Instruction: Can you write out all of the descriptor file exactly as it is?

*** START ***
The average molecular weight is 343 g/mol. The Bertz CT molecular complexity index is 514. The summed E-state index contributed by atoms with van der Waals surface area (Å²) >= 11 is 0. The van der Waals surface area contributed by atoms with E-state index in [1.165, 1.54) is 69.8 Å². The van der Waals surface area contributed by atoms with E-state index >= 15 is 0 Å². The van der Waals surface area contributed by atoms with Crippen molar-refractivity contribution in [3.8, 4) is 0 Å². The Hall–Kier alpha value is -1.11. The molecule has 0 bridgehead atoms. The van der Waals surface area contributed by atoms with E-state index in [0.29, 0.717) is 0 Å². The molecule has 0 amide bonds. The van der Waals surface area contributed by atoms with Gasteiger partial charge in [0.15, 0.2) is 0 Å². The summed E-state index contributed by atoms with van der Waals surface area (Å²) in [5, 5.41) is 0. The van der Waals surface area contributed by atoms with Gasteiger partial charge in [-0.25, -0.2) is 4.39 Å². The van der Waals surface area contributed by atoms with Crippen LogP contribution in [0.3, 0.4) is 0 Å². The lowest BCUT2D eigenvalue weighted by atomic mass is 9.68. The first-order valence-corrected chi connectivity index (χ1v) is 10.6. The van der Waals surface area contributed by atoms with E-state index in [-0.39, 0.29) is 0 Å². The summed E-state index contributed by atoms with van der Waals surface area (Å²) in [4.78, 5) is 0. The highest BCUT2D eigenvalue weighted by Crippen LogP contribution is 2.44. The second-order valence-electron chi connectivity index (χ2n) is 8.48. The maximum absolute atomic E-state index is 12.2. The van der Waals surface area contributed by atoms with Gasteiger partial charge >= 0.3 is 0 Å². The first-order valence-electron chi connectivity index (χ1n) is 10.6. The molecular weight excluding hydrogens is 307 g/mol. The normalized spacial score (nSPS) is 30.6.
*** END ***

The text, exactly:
The average molecular weight is 343 g/mol. The Bertz CT molecular complexity index is 514. The summed E-state index contributed by atoms with van der Waals surface area (Å²) >= 11 is 0. The van der Waals surface area contributed by atoms with E-state index in [1.165, 1.54) is 69.8 Å². The van der Waals surface area contributed by atoms with E-state index >= 15 is 0 Å². The van der Waals surface area contributed by atoms with Crippen molar-refractivity contribution in [3.8, 4) is 0 Å². The Hall–Kier alpha value is -1.11. The molecule has 0 bridgehead atoms. The van der Waals surface area contributed by atoms with E-state index in [0.29, 0.717) is 0 Å². The molecule has 0 amide bonds. The van der Waals surface area contributed by atoms with Gasteiger partial charge in [0.15, 0.2) is 0 Å². The summed E-state index contributed by atoms with van der Waals surface area (Å²) in [5, 5.41) is 0. The van der Waals surface area contributed by atoms with Gasteiger partial charge in [-0.25, -0.2) is 4.39 Å². The van der Waals surface area contributed by atoms with Crippen LogP contribution in [0.3, 0.4) is 0 Å². The lowest BCUT2D eigenvalue weighted by atomic mass is 9.68. The first-order valence-corrected chi connectivity index (χ1v) is 10.6. The van der Waals surface area contributed by atoms with E-state index in [-0.39, 0.29) is 0 Å². The summed E-state index contributed by atoms with van der Waals surface area (Å²) in [4.78, 5) is 0. The highest BCUT2D eigenvalue weighted by Crippen LogP contribution is 2.44. The second-order valence-electron chi connectivity index (χ2n) is 8.48. The maximum absolute atomic E-state index is 12.2. The van der Waals surface area contributed by atoms with Gasteiger partial charge >= 0.3 is 0 Å². The first-order valence-electron chi connectivity index (χ1n) is 10.6. The molecular weight excluding hydrogens is 307 g/mol. The normalized spacial score (nSPS) is 30.6.